I’m sorry I missed you for our first performance a couple weeks ago, when we brought A Midnight Dreary, our immersive Poe-and-alcohol performance, back to DC in mid-January. I had some personal stuff happening in my Real World Life that was occupying most of my time and I figured you all could go without me waxing rhapsodic about horror for another 1500 words. And it turns out I was right, because we sold out that performance! Thank you all for coming to that! Sometime I’ll share with you all yet more of the thoughts I have on that subject. But that’s a blog post for another time. Today I want need to talk to you about the reading of Henry IV, parts 1 & 2, that we’re doing tonight, free of charge, at the Capitol Hill Arts Workshop!

We’re reading Henry IV tonight because we’re performing Henry V in April, and Henry V, in case the Roman numeral at the end of the title didn’t give it away, is that rarity in theatre; a sequel. While we are used to sequels in our movies and books and video games, it is unusual to see playwrights doing them. Tennessee Williams didn’t follow up the success of The Glass Menagerie with Menagerie 2: Broken Glass, Broken Dreams. Eugene O’Neill foolishly declined to pen the logical successor to his masterpiece with Long Night’s Journey into Day. There was no The Importance of Being Frank from Wilde, no Rumors 2: Electric Boogaloo from Simon. And Arthur Miller had a bad habit of ensuring that his plays could not be followed by having his characters die at the end; there could be no Life of a Salesman or 2 Fast 2 Crucible. Most playwrights seem opposed to following their characters across multiple stories and adventures.

rambo

I can’t imagine why.

There is a theatrical reason for this. The Aristotelian Unities insist that plays should be structured with uniformity of action, uniformity of time, and uniformity of place; that is to say, they should be about one thing, happen in one day, and take place in one location. We have largely thrown those last two restrictions out by now, 2500 years after Aristotle said them, but we generally abide by the first rule (not least because it is the rule most open to interpretation). Plays tend to follow one problem from its inception to its conclusion. If there is room for a sequel in a play, it suggests that there are loose ends floating around, and in order for a story to be satisfying (cathartic, as Aristotle would describe it) it should have resolved itself by the time the play ends.

This is not to say that theatrical sequels or series are unheard-of or impossible, though. Just unusual. Angels in America is a two-part play. So is Harry Potter and the Cursed Child, which also happens to be a cross-platform sequel to a book series, making it a rare and unstable Doppelzequel. The Greek tragedians almost uniformly organized their plays into cycles of three tragedies and one comical satyr play, and these tetralogies often focused on the same characters, such as Orestes or Prometheus, or at least a continuous story, such as the Curse of Laius (these examples are also all intended to be viewed back-to-back). August Wilson’s Pittsburgh Cycle springs to mind, as does Brian Friel’s setting of Ballybeg, as interconnected narratives; not sequels per se, but inhabiting the same universe and populated by the same characters. Charles Mee’s Summertime and Wintertime overlap a few characters and a setting while telling very different stories. Alan Ayckbourn’s very odd House & Garden exists as a single play happening simultaneously in adjoining theatres, which is a stretch as far as my sequel/series theme goes but is so goddamn weird I never pass up an opportunity to mention it.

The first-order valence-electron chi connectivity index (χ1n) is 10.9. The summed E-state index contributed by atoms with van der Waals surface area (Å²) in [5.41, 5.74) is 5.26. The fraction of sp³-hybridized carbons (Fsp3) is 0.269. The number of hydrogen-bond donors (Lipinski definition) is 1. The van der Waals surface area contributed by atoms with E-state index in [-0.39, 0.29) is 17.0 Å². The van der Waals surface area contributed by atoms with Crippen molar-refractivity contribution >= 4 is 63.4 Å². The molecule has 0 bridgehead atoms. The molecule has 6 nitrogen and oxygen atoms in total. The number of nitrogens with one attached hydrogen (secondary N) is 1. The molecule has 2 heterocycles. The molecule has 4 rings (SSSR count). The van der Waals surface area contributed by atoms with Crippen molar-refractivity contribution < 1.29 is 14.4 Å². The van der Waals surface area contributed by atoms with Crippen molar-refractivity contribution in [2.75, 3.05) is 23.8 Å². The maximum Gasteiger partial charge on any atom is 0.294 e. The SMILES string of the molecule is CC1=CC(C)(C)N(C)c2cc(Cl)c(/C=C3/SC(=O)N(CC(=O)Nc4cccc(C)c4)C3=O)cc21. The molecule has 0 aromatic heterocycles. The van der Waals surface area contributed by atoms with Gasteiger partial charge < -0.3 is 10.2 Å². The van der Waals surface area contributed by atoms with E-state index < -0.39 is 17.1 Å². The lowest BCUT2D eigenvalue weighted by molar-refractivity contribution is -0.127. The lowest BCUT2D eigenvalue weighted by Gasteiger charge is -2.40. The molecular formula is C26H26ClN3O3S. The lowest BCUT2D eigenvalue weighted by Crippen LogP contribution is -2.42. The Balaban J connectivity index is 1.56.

And then, of course, there was Shakespeare. Shakespeare wrote two tetralogies, one spin-off, and a lost sequel, all but the last circling around the same period and family. The lost sequel, of course, is Love’s Labours Won, an alleged follow-up to Love’s Labours Lost. Since all we have of …Won is the title, there is room for disagreement on whether it was actually a sequel, an alternate name for a different play, or a completely unrelated story, but the structure of …Lost certainly suggests room for a sequel. The spin-off is The Merry Wives of Windsor, a light comedy following the adventures of fat idiot knight Sir Falstaff, bosom friend of Prince Hal in Henry IV. And the tetralogies are a series of historical plays during the Hundred Years’ War and the Wars of the Roses. Confusingly, these series are referred to as the Henriads even through the cycle begins with Richard II and ends with Richard III. More confusingly, there are eight plays in the series but the plays are only about five kings; Richard II, Henry IV, Henry V, Henry VI, and Richard III, the plays for IV and VI being broken into two and three parts, respectively. And most confusingly of all, the Second Henriad was written first and the First Henriad second, like the Star Wars movies.

house-of-plantageneet

I don’t know, it doesn’t seem THAT confusing.

I’ll give Shakespeare the benefit of the doubt on the difficulties and pitfalls and artistic risks inherent to theatrical sequels because, well, he’s Shakespeare. He does as he pleases. He also gets a pass because most of them are histories, and therefore based on real events. Shakespeare didn’t create the Wars of the Roses, they actually happened. It may not be convenient to us as an audience for the life, death, and legacy of Henry VI to be broken into three parts on stage, but a lot of stuff happened because of him, stuff that couldn’t be adequately expressed, in Shakespeare’s mind, in a single play. The founding of the House of Lancaster, their consolidation of power, and their greatest triumph under Henry V is too complex a story to be told in one sitting, so Shakespeare broke into pieces, choosing to hew more closely to the narrative itself than to the conventions of theatre.